'Big Brother' - the price of self-driving cars
Privacy concerns forbid in-car beer, movies, snoozing
Privacy campaigners have called in the national press for a debate over possible future car technologies being considered by the European Union.
The Guardian "can reveal" today that the UK government "are the main backers" of the EU's Cooperative Vehicle-Infrastructure Systems (CVIS), details of which "will be unveiled this year".
Under the plans, every vehicle would be fitted with a data radio which would emit a regular "heartbeat" of information into the CVIS network. This would permit anyone with official access to the network to locate and track any moving vehicle in real time. Brussels officials involved in the project think that such equipment could be fitted to new vehicles as soon as 2013, and that European nations might choose to make it compulsory.
Actually, quite a lot of details regarding CVIS have been revealed already, here. And the UK's Department for Transport (DfT) doesn't keep its interest secret either. CVIS would be very useful for the DfT's "managed motorway" toll-lane and speed-enforcement plans, which it thinks will be essential to manage coming increases in traffic while largely doing without major new roadbuilding. So yes, it's quite reasonable to say that the UK is "one of the main backers" of the idea.
The Guardian has been given unpublished documents detailing the proposed uses for the system. They confirm that it could have profound implications for privacy, enabling cars to be tracked to within a metre - more accurate than current satellite navigation technologies.
The European commission has asked governments to reserve radio frequency on the 5.9 Gigahertz band, essentially setting aside a universal frequency on which CVIS technology will work.
Blimey - secret documents!
Well, not so much. The documents were given to the Graun by an unnamed podcast interviewee. He was given them by the sinister Brussels CVIS people themselves, so that people could debate the idea and discuss it. They also offer exhaustively complete details on the system for download, here, and have even gone so far as to hold a developer contest for their proposed "open" network architecture - details and SDK here.
The idea of the CVIS tech would be to offer direct vehicle-to-vehicle comms within 500m, and connection to the wider network via nodes in motorway gantries, cell towers, road signs, perhaps even private sites like garages or service areas.
If a vehicle or vehicles ahead of you was braking aggressively, you would be warned straight away - no need for CCTV operators to notice a tailback forming and intitiate road-sign warnings. If an emergency vehicle - or indeed anyone - was about to cross an intersection ahead of you against the lights, you'd be warned. The network would have a complete and accurate map of vehicles on the road, so that car navigation systems would be able to plot their way around the traffic with confidence.
That's all fine - but where the hell is my self-driving car?
And it's worth noting that the only real difficulty in building cars able to drive themselves is that of letting the autodrive system know about other vehicles in a way it can understand. The ability of the human brain to use 2D video for this requires far too much processing power to be viable here: so an alternative such as laser radar mapping droidvision or CVIS is required. Apart from that missing capability, optionally self-driving cars - and indeed 600-tonne godzilla lorries - have already been built.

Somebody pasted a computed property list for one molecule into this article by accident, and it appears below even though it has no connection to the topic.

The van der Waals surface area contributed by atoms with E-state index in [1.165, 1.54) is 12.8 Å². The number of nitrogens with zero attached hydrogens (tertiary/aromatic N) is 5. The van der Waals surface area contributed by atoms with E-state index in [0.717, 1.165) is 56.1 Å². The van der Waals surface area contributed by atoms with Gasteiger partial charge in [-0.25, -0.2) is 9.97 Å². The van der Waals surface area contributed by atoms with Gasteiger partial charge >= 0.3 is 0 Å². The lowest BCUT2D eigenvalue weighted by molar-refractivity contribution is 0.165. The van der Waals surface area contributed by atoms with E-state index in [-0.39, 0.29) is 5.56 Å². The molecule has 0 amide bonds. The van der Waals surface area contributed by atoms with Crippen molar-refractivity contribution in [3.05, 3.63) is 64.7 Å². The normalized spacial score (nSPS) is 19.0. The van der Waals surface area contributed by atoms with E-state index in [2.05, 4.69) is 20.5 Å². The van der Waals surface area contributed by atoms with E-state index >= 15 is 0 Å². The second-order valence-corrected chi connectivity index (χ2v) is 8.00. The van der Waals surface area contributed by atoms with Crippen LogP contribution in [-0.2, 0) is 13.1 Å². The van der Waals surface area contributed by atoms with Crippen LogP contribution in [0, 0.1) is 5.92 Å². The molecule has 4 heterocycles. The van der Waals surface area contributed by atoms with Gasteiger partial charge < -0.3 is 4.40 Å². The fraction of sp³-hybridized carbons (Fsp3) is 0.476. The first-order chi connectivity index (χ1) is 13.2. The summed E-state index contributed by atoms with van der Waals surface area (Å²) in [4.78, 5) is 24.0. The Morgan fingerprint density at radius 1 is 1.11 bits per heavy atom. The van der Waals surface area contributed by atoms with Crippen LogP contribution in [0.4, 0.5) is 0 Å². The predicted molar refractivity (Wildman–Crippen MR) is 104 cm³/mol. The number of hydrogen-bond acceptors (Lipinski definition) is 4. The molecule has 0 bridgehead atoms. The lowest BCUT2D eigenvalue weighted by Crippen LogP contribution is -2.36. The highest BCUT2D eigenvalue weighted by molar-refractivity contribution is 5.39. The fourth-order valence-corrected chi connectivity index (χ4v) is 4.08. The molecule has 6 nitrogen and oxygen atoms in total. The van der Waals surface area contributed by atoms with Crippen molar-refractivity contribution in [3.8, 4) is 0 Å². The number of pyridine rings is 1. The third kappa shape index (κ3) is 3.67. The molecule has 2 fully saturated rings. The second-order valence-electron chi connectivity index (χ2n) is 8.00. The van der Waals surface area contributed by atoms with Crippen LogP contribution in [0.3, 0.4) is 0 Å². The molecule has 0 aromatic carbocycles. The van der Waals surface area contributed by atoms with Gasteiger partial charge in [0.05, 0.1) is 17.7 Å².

CVIS, in other words, would be a significant step towards a working robo-chauffeur car which would drive itself and let the user enjoy a beer, a read or a restful nap - or do some work - as it did so.
That would take a while, of course, and would also - as the CVIS people freely admit - require that the kit be universal and compulsory. Nobody is planning to introduce any such rules in the near future, though the DfT are very keen to get stuck in on the congestion-busting toll lane and adjustable speed limit parts of their "managed motorway" plans. The vulnerability of existing numberplate-scan systems to fraud and spoofing is well known - though it's not clear that CVIS would be that much harder to beat.
The privacy implications of the system are clear, of course. Police or other authorities with access would be able to look up details of any journey taken by any vehicle, and track them in real time too - even better than they already can using the TfL enforcement numberplate cams, and the many others on the UK highways.
Equally clear is that universal CVIS would offer useful safety and convenience benefits right off, and potentially move forward one day into the realm of auto-chauffeur cars: which will never be feasible without some such infrastructure, but would be a lot safer and offer much better point-to-point times than human drivers can, if built.
Ultimately then, there's a price to be paid in terms of road deaths, traffic jams and economic strangulation for privacy above a certain level. The question is whether that price is worth paying - it might not be all that big. (Always remembering that if you really wanted to keep a journey off the books you could still take a minicab and pay in cash, use public transport and wear a hoodie to beat the CCTV face trackers - which don't work anyway - hitchhike, etc etc.)
Like all technology since stone tools, CVIS can be used for good or bad - or not used at all if that's what people want.
So far, so ordinary. Just another tech debate.
What's a mild puzzler here is how the Brussels chaps handing out some documents in an attempt to have an open discussion got turned into the headline "Big Brother is watching: surveillance box to track drivers is backed". In fact it's fairly hard to see how it even made the national news.
Looks as though it's not just the government who can play naughty games in an argument of this sort. ®